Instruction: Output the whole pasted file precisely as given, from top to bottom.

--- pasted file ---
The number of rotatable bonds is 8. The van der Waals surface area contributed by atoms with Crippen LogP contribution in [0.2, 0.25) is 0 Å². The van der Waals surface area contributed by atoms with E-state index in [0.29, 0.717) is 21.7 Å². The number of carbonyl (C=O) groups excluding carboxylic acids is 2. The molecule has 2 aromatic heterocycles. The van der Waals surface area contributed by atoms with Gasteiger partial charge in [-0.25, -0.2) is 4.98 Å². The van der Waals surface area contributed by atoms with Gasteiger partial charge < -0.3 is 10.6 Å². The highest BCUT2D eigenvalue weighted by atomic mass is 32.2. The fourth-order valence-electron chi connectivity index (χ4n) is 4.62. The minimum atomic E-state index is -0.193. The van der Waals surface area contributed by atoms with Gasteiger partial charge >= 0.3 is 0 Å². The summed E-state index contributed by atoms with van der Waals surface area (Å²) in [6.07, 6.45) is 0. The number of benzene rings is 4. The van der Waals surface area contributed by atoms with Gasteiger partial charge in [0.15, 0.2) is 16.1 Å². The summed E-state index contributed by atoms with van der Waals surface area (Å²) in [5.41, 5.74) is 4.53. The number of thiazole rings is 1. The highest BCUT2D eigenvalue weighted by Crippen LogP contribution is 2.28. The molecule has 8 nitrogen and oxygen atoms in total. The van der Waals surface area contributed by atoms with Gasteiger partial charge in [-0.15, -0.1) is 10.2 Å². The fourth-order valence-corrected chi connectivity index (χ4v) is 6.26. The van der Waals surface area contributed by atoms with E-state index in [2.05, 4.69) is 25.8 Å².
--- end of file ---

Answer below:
The number of rotatable bonds is 8. The van der Waals surface area contributed by atoms with Crippen LogP contribution in [0.2, 0.25) is 0 Å². The van der Waals surface area contributed by atoms with E-state index in [0.29, 0.717) is 21.7 Å². The number of carbonyl (C=O) groups excluding carboxylic acids is 2. The molecule has 2 aromatic heterocycles. The van der Waals surface area contributed by atoms with Gasteiger partial charge in [-0.25, -0.2) is 4.98 Å². The van der Waals surface area contributed by atoms with Gasteiger partial charge < -0.3 is 10.6 Å². The highest BCUT2D eigenvalue weighted by atomic mass is 32.2. The fourth-order valence-electron chi connectivity index (χ4n) is 4.62. The minimum atomic E-state index is -0.193. The van der Waals surface area contributed by atoms with Gasteiger partial charge >= 0.3 is 0 Å². The summed E-state index contributed by atoms with van der Waals surface area (Å²) in [6.07, 6.45) is 0. The number of benzene rings is 4. The van der Waals surface area contributed by atoms with Gasteiger partial charge in [0.15, 0.2) is 16.1 Å². The summed E-state index contributed by atoms with van der Waals surface area (Å²) in [5.41, 5.74) is 4.53. The number of thiazole rings is 1. The highest BCUT2D eigenvalue weighted by Crippen LogP contribution is 2.28. The molecule has 8 nitrogen and oxygen atoms in total. The van der Waals surface area contributed by atoms with Gasteiger partial charge in [-0.15, -0.1) is 10.2 Å². The fourth-order valence-corrected chi connectivity index (χ4v) is 6.26. The van der Waals surface area contributed by atoms with E-state index in [2.05, 4.69) is 25.8 Å².